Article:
January 2018 became another benchmark chapter in Helena’s history with the commencement of the inaugural term of Mayor Wilmot Collins. This is memorable because Mayor Collins is the first black person to serve as Helena’s mayor since our city became incorporated.
With the justified attention given to Mayor Collins' story, another event that occurred in Helena more than 50 years ago generates a parallel story.
Helena’s musical scene of the 1950s and 1960s featured a variety of music. The classical sounds of the Helena Symphony coupled with the various popular musical styles of this period provided Helena with a mixture of live music, including country.
Country music is arguably one of the more indigenous forms of American music. Over the years country music has been, and continues to be, dominated by white performers. One exception to this equation is Charley Pride -- a black country music performer who, to a certain extent, honed his musical career in Helena.
Pride merits the distinction given him as one of the few black musicians to break into the sphere of country music. His eventual ascension to the pinnacle of country music fame during the 1960s, '70s and '80s is nothing short of an amazing feat. Testament to some of his more notable accomplishments are his being one of the first three black musicians to gain membership into the Grand Ole Opry (Deford Bailey and Darious Rucker are the other two) coupled with his subsequent induction into the Country Music Hall of Fame.
The chronology of Pride’s musical career is a fascinating study, examining his commitment to become a major league baseball player, which initially superseded his desire to pursue a career as a professional musician.
Pride's penchant for baseball led to a series of semi-pro baseball team engagements, ultimately leading to his arrival in Helena to play for the then East Helena Smelterites. The terms involved in this arrangement included not only playing baseball, but securing an accompanying decent-paying job at ASARCO -- terms that were appealing to this young man from Mississippi who had a family to support.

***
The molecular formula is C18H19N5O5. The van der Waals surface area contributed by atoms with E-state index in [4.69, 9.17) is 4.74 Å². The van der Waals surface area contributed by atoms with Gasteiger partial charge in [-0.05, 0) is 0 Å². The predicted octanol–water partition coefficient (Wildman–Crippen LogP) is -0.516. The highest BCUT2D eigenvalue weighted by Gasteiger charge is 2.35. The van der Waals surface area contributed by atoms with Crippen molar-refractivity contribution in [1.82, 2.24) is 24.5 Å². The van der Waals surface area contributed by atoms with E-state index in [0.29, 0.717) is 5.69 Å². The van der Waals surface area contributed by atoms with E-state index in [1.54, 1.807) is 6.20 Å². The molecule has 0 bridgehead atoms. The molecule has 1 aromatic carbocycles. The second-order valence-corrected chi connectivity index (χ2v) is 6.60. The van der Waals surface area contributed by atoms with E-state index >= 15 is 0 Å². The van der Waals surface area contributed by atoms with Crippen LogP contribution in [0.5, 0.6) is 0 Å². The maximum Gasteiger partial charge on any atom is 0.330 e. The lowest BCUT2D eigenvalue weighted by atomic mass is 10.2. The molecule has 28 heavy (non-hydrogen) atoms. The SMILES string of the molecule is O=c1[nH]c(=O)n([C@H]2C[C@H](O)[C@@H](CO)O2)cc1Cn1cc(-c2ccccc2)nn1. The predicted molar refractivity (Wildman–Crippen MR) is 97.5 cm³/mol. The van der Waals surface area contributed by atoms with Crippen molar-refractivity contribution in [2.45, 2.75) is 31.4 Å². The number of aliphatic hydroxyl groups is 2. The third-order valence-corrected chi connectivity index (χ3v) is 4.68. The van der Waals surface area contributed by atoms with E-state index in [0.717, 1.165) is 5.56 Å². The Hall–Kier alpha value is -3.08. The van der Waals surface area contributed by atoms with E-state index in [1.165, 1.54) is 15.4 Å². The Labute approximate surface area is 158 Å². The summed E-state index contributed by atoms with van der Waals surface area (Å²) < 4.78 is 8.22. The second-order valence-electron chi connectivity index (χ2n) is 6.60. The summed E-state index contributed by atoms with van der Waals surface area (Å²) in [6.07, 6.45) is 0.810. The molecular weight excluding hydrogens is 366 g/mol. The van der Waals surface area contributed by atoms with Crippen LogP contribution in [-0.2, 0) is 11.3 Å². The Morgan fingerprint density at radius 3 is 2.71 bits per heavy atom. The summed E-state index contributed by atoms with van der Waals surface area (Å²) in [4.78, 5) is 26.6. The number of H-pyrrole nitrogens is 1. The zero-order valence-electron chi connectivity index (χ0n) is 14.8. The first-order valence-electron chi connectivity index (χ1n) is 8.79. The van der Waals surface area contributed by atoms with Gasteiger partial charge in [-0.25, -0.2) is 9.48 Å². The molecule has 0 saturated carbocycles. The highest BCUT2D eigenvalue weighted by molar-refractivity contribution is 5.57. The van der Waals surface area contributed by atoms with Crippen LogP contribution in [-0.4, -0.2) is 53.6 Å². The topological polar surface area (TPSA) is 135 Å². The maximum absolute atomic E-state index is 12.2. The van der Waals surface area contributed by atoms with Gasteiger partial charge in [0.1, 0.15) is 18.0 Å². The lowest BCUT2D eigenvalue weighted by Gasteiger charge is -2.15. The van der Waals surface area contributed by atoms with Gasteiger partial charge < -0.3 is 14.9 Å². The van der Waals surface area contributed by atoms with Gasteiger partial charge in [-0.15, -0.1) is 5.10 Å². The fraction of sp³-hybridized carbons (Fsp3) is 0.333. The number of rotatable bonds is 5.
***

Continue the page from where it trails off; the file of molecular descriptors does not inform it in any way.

It was during his tenure with the Smelterites that Pride's musical career took an interesting turn based on his distinctive baritone voice. He was asked to sing at the Smelterites games, resulting in more-than-casual approval from the crowd. Pride had actually started performing music back in 1958 before arriving in Helena. Nonetheless, his trajectory through the world of professional music was fomented in Helena/East Helena -- not a place renown for spawning music stars.
In addition to being able to sing, Pride had taught himself to play guitar when he was in his teens. Armed with his singing and guitar playing capabilities, he started to perform in the early 1960s with Helena-area professional musicians, including a well-known group at that time -- The Night Hawks. These experiences likely helped to serve as a pivotal point for what was to become his iconic career as a musician.
This is when an obscure part of Pride's story occurred.
The American Federation of Musicians (AFM) is an international union to which many thousands of professional musicians belong. While they maintain a strong presence in major cities across the country, their current Montana membership numbers have dropped to a fraction of what they once were. However, this was not the case in the late 1950s and early 1960s when Pride was launching his career. Most performing musicians in the area belonged to the AFM. Pride was no exception, joining as soon as he started playing the clubs. According to AFM records, Pride joined in January 1959. The noteworthy point about Pride's membership is that he was likely the first black member of Helena’s local AFM chapter -- local 498-642.
Pride's rise to fame after leaving Helena occurred in a relatively short period. Between 1969 and 1971 he broke into the “big time’’ with eight singles that were on Billboard Hot 100, with much more success to follow. The path he charted to stardom is a compelling one and can’t be given the attention it deserves based on the spatial constraints of this article.
Suffice to say, Pride’s career has left an indelible mark on the history of American music. Helena/East Helena will serve as one of the postmarks.
Oh, by the way, Pride is still a member of Helena’s local 498-642.
Hal Jacobson is a former state legislator and member of the Lewis and Clark Heritage and Tourism Council, which produces the monthly "Nuggets from Helena" column in the Independent Record.